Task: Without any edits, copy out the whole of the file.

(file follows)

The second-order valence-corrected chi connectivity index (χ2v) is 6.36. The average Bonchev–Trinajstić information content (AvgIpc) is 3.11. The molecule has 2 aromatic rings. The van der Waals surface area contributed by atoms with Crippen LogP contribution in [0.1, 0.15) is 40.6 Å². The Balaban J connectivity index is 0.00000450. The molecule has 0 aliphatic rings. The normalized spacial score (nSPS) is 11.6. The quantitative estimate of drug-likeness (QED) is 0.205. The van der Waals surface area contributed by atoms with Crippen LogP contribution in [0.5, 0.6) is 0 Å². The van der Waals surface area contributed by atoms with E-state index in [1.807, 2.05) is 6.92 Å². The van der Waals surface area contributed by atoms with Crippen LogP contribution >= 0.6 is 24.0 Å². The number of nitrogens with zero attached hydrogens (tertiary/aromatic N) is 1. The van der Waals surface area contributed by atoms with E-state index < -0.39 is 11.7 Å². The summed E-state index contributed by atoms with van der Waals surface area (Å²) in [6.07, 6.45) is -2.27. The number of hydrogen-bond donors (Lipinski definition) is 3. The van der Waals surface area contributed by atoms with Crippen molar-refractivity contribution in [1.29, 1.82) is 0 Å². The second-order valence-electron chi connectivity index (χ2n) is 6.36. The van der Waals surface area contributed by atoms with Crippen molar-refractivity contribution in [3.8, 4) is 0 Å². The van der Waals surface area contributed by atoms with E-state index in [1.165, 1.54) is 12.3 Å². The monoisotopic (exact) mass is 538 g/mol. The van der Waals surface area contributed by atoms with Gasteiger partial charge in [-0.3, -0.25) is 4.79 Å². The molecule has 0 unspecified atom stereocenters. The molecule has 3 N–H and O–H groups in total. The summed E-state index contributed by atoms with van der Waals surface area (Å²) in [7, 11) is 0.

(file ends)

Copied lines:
The second-order valence-corrected chi connectivity index (χ2v) is 6.36. The average Bonchev–Trinajstić information content (AvgIpc) is 3.11. The molecule has 2 aromatic rings. The van der Waals surface area contributed by atoms with Crippen LogP contribution in [0.1, 0.15) is 40.6 Å². The Balaban J connectivity index is 0.00000450. The molecule has 0 aliphatic rings. The normalized spacial score (nSPS) is 11.6. The quantitative estimate of drug-likeness (QED) is 0.205. The van der Waals surface area contributed by atoms with Crippen LogP contribution in [0.5, 0.6) is 0 Å². The van der Waals surface area contributed by atoms with E-state index in [1.807, 2.05) is 6.92 Å². The van der Waals surface area contributed by atoms with Crippen LogP contribution >= 0.6 is 24.0 Å². The number of nitrogens with zero attached hydrogens (tertiary/aromatic N) is 1. The van der Waals surface area contributed by atoms with E-state index < -0.39 is 11.7 Å². The summed E-state index contributed by atoms with van der Waals surface area (Å²) in [6.07, 6.45) is -2.27. The number of hydrogen-bond donors (Lipinski definition) is 3. The van der Waals surface area contributed by atoms with Crippen molar-refractivity contribution in [1.29, 1.82) is 0 Å². The second-order valence-electron chi connectivity index (χ2n) is 6.36. The van der Waals surface area contributed by atoms with Crippen molar-refractivity contribution in [3.8, 4) is 0 Å². The van der Waals surface area contributed by atoms with E-state index in [1.165, 1.54) is 12.3 Å². The monoisotopic (exact) mass is 538 g/mol. The van der Waals surface area contributed by atoms with Gasteiger partial charge in [-0.3, -0.25) is 4.79 Å². The molecule has 0 unspecified atom stereocenters. The molecule has 3 N–H and O–H groups in total. The summed E-state index contributed by atoms with van der Waals surface area (Å²) in [7, 11) is 0.